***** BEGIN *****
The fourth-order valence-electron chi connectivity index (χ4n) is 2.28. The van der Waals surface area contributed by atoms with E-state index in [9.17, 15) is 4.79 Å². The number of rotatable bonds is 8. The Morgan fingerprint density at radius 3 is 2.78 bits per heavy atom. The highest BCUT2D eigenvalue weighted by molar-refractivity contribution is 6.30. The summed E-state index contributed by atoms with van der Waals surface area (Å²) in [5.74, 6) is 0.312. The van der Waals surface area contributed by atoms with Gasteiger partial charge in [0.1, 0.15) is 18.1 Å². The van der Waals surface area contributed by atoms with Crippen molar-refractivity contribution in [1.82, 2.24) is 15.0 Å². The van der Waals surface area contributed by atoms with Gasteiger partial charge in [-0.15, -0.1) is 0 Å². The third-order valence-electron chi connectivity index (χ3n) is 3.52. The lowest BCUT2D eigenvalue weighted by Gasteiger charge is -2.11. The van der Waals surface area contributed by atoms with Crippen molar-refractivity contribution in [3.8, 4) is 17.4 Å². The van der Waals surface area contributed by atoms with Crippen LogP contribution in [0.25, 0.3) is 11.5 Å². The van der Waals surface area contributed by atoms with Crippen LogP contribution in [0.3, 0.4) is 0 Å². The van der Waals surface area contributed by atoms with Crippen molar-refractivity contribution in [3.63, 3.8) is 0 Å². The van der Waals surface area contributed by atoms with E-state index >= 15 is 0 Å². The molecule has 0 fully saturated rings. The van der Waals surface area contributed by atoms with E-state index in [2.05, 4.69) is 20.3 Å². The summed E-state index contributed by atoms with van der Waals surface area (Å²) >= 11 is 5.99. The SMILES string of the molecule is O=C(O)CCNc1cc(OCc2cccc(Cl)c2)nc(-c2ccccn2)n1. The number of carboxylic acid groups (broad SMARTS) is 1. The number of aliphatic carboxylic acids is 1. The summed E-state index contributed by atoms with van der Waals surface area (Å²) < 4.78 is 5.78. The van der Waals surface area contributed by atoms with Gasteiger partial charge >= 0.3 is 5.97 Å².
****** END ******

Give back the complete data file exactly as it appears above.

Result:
The fourth-order valence-electron chi connectivity index (χ4n) is 2.28. The van der Waals surface area contributed by atoms with E-state index in [9.17, 15) is 4.79 Å². The number of rotatable bonds is 8. The Morgan fingerprint density at radius 3 is 2.78 bits per heavy atom. The highest BCUT2D eigenvalue weighted by molar-refractivity contribution is 6.30. The summed E-state index contributed by atoms with van der Waals surface area (Å²) in [5.74, 6) is 0.312. The van der Waals surface area contributed by atoms with Gasteiger partial charge in [0.1, 0.15) is 18.1 Å². The van der Waals surface area contributed by atoms with Crippen molar-refractivity contribution in [1.82, 2.24) is 15.0 Å². The van der Waals surface area contributed by atoms with Gasteiger partial charge in [-0.15, -0.1) is 0 Å². The third-order valence-electron chi connectivity index (χ3n) is 3.52. The lowest BCUT2D eigenvalue weighted by Gasteiger charge is -2.11. The van der Waals surface area contributed by atoms with Crippen molar-refractivity contribution in [3.8, 4) is 17.4 Å². The van der Waals surface area contributed by atoms with Crippen LogP contribution in [0.25, 0.3) is 11.5 Å². The van der Waals surface area contributed by atoms with Crippen LogP contribution in [0.3, 0.4) is 0 Å². The van der Waals surface area contributed by atoms with Crippen molar-refractivity contribution in [3.63, 3.8) is 0 Å². The van der Waals surface area contributed by atoms with E-state index >= 15 is 0 Å². The molecule has 0 fully saturated rings. The van der Waals surface area contributed by atoms with E-state index in [2.05, 4.69) is 20.3 Å². The summed E-state index contributed by atoms with van der Waals surface area (Å²) >= 11 is 5.99. The SMILES string of the molecule is O=C(O)CCNc1cc(OCc2cccc(Cl)c2)nc(-c2ccccn2)n1. The number of carboxylic acid groups (broad SMARTS) is 1. The number of aliphatic carboxylic acids is 1. The summed E-state index contributed by atoms with van der Waals surface area (Å²) < 4.78 is 5.78. The van der Waals surface area contributed by atoms with Gasteiger partial charge >= 0.3 is 5.97 Å².